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Susan Orlando on Naïve's Vivaldi Edition
After a hiatus of two years, the celebrated Vivaldi Edition on Naïve classique returns in a blaze of glory this week with a vibrant new recording of the 1734 pastoral opera Dorilla in Tempe, conducted by Diego Fasolis and with a cast including Romina Basso, Serena Malfi (currently starring as Cherubino in the Metropolitan Opera’s new Nozze di Figaro) and Sonia Prina. I spoke to Susan Orlando, one of the driving forces behind this extraordinary enterprise, about the genesis of the project, the compositional history of Dorilla, and recording plans for the immediate future.
It's been a couple of years since the last instalment of the wonderful Vivaldi Edition on Naive - could you tell me a little about the genesis of the project, and about the history of Dorilla in Tempe?
The mission of the Vivaldi Edition Project is to record all 450 works that have been housed in the National Library in Turin since 1930 - much of it unknown, but above all the operas . (There are works in other genres which are totally unknown too, but the operas are really major, and we've released one every year). The original score of Dorilla is lost, so what we’ve got here is the revised version from a decade later, which is actually a pasticcio opera: it’s not all Vivaldi. He’d originally performed Dorilla with all his own music, in the 1720s - but by the 1730s Neapolitan operas were becoming very popular, so he asked various Neapolitan composers to write arias as replacements for some of his own music. (Handel was doing the same thing in London, at exactly the same time, and in fact he enlisted these same Neapolitan composers!).
There are eight insertion-arias in total, by four other composers: Leonardo Leo, Johann Adolf Hasse, Domenico Sarri (also known as 'Sarro', who’s the least known to the general public) and Geminiano Giacomelli. There’s a particularly gorgeous aria by Leo called ‘Vorrei dai lacci sciogliere’ (in Act Two Scene Two, sung here by the wonderful mezzo Serena Malfi) which Reinhard Strohm describes in his book on Vivaldi opera as ‘one of the loveliest arias of the decade’!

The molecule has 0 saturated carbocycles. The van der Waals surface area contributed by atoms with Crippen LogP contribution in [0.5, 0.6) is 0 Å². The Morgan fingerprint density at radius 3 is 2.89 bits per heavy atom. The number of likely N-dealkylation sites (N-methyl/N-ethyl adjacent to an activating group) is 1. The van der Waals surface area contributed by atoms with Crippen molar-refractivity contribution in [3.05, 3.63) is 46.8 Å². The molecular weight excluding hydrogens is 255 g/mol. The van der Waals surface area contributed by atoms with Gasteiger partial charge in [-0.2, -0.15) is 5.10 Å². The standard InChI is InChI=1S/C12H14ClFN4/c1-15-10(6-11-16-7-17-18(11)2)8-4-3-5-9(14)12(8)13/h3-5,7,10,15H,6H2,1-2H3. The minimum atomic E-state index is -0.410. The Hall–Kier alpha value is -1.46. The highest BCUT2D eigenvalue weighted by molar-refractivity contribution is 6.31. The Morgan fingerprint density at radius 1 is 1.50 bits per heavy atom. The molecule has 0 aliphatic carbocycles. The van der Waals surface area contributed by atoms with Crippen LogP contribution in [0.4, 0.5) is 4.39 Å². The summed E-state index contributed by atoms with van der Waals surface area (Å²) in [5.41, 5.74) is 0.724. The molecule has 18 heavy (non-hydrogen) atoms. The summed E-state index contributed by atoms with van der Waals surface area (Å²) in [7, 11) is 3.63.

The choral writing in this opera is quite unusual for the time of writing…
Yes, in operas of this period the chorus are usually reserved for the lieto fine (‘happy ending’), but here they come in at the very end of the opening Sinfonia, with the theme from Spring. (The first performance of the original version of Dorilla was in 1726, about the time we believe Vivaldi wrote The Four Seasons: we don’t know for certain whether this passage was part of that original version, but if The Seasons had been anything like as popular then as it is today, I think it’s pretty likely that he’d have re-used the material!). There are also complex and lengthy choral sections in the first two acts of the opera and then again at the end, and the choral writing is fairly complex throughout - I’ve never seen Vivaldi use a chorus so prominently in an opera.
Since the project started, do you think that anything has evolved in terms of how musicians approach Vivaldi’s music - or how audiences respond to it?
I went to a concert recently where a young Baroque group did the Nisi Dominus, and partway through I realised that they’d listened to our recording! And that is the whole goal: to set the bar as high as possible, by using musicians who really know how to interpret this music and have been playing it for decades, thus creating a model that can then be followed by other groups. Alberto Basso, who conceived the whole project, decided to divide Vivaldi’s music into ten main categories and present them like that on the recordings. In the beginning I and a lot of the musicians were a bit sceptical as to whether anyone would want to buy an entire disc of (for instance) bassoon concerti…but it’s proved to be a really brilliant idea, because it had so much impact: if we’d mixed up the genres on each recording, I don’t think people would have sat up and realised just how prolific this composer was! The other important thing here is that it helps scholars a great deal, because you can really study these three very different styles: sacred music, theatrical music, and the concerto form, which of course he consolidated and which was his great legacy to music history.
How did you originally get involved with the project, and how has your role developed over the years?